By Sarah Aftab

Walking into the Women in Information Technology conference at Xavier University on November 13th along with 21 of my female computer science classmates, I wasn’t expecting much more than a school field trip with a couple monotonous speeches about phones and laptops to end the week. It came as a shock, however, when most of the topics touched on by the various speakers involved many of the things young women of my age value.

University of Cincinnati (UC) Sophomore Tessa Weidman kicked off the discussion with an account of her own experiences growing up with technology.

“Eventually I had to ask myself, how could I turn this passion for technology into something that I can do for the rest of my life?” said Weidman.

According to Pew Research Center, as of January, 2014, 98% of American adults ages 18-29 own a cellphone. Likewise, UC IT Analyst Chris Collins discussed the huge role technology plays in the working world and our everyday lives in the present day.

“There is no job that you are gonna have that isn’t gonna require you to have some basic understanding of technology,” said Collins. “Technology is not just science. It’s not just math. It’s also art. It’s design. It’s creativity. It’s innovation. It’s thinking outside the box.”

Western & Southern Financial Group Cyber Security Operations Center Manager Emily Morgan built on the power of electronics by providing comparisons to devices in the past.

“These little computers that you’ve got in your pockets, did you know that those have more computing power than the space program in the 1960s, rockets that went to the moon?” said Morgan. “You have more computing power in your pocket than they did to run that entire system.”

While explaining the various ways in which technology has an impact on our lives, each speaker took time to address how important it is for women to consider looking into STEM fields. Dean of the UC College of Arts and Science Janice Walker explored her own challenges of growing up with an interest in technology in a small town.

“I’m filled with hope, too,” said Walker, “when I think of an African American girl who grew up in my home town in northern Florida, a town of about 3500 people. She attended really poorly resourced schools, her confidence and self-esteem were very low, and believe me, no one in her small hometown would’ve ever dreamed she would grow up to study mathematics in a top graduate program and complete a PhD. But with encouragement and mentoring she kept pushing forward and she did it. So I know it’s possible for many other girls to succeed despite the odds against them. By the way, that girl was me.”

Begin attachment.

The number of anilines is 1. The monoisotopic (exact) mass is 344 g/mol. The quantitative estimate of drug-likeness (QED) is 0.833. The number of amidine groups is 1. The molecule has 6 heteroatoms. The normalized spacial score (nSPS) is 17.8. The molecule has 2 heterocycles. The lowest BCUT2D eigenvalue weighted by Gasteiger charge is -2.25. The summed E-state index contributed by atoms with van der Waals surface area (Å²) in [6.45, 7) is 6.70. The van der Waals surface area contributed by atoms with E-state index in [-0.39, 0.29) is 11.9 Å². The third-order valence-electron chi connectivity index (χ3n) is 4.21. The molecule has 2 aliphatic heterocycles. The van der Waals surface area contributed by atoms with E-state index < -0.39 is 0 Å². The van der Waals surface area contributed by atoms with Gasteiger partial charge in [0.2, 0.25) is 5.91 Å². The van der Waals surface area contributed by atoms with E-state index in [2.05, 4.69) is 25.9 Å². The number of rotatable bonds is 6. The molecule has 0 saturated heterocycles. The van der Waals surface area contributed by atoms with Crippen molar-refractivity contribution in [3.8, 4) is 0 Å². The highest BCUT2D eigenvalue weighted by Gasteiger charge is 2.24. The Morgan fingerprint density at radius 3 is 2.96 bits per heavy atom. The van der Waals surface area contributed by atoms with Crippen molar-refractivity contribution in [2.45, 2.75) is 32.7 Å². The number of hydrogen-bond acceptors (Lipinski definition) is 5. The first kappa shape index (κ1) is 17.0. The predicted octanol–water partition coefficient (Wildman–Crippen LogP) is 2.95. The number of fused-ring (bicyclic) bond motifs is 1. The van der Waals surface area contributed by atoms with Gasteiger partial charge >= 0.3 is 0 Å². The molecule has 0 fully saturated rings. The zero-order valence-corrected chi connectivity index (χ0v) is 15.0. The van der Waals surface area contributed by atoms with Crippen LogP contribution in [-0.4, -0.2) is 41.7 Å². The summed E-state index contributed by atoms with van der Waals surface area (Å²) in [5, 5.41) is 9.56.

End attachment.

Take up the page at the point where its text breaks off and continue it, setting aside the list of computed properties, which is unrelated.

According to the National Center for Women in Information Technology (NCWIT), girls make up 56% of all Advanced Placement (AP) test-takers. Only 19% of all AP CS test-takers, however, are female. Weidman commented on the lack of women at her first technology convention.

“I was sitting right where you guys are, and I was thinking to myself, ‘Who knew there were so many cool women in technology and cool things you can do with it?’” said Weidman.

Once the speeches were finished and lunch was served, each table was given a challenge to complete and present to three judges. The premise was an unpopular school spirit shop in need of reform in regards to outdated products and an inefficient checkout system. With a budget of $10,000, each team set out to provide the most money-saving solution for a chance to win gift cards to Target. Our team found that the challenge ended up mainly requiring the ability to manage a budget rather than to implement technology.

Set up along the side of the hall was a 3D printer display by GE Aviation, demonstrating the process of building a stretchy bracelet with the printing technology. The value of the global market for 3D printers rests at $2.2 billion, according to an article by The Economist, and 3D printer shipments are expected to grow 95% through 2017, according to analysts at Gartner.

GE Support Services Manager Miles Vaught discussed the use of such printers in his own experiences with the building of airplanes.

“As part of that manufacturing process, we now use 3D printing to actually manufacture jet engine parts that are inside the engine that is running at temperatures somewhere around 2000 to 3000 degrees,” said Vaught. “It’s hard to believe that in the old days it was either cast metals that make parts or machining, but now it’s all been replaced with this 3D printing process.”

On the other side of the hall resided the UC Center for Simulations and Virtual Environments Research (UCSIM) Oculus Rift display, where students were able to try on the Oculus Rift and experience a variety of simulations firsthand. Collins explained the use of virtual simulation technology in the Point of Care Center for Emerging Neuro Technologies (POC-CENT), a virtual space built for aspiring doctors to practice risky procedures.

“[POC-CENT] was a grant to create basically a virtual hospital where people could get training,” said Collins, “so students who are fourth-year medical students took their residency training in a virtual environment, and our team created that space.”

As the event ended, most students were left with a new perspective on STEM disciplines and on their own ability to get involved in the typically male-dominated fields.

“I was thinking [of going into] law or medicine,” said Freshman Kaitlyn Havlin, who attended the event with her school, “but I’m thinking about technology now, so I wanna get some more information.”

Fellow Freshman Isabel Lynch chimed in with what she had gathered from the speeches presented to her over the course of the event.


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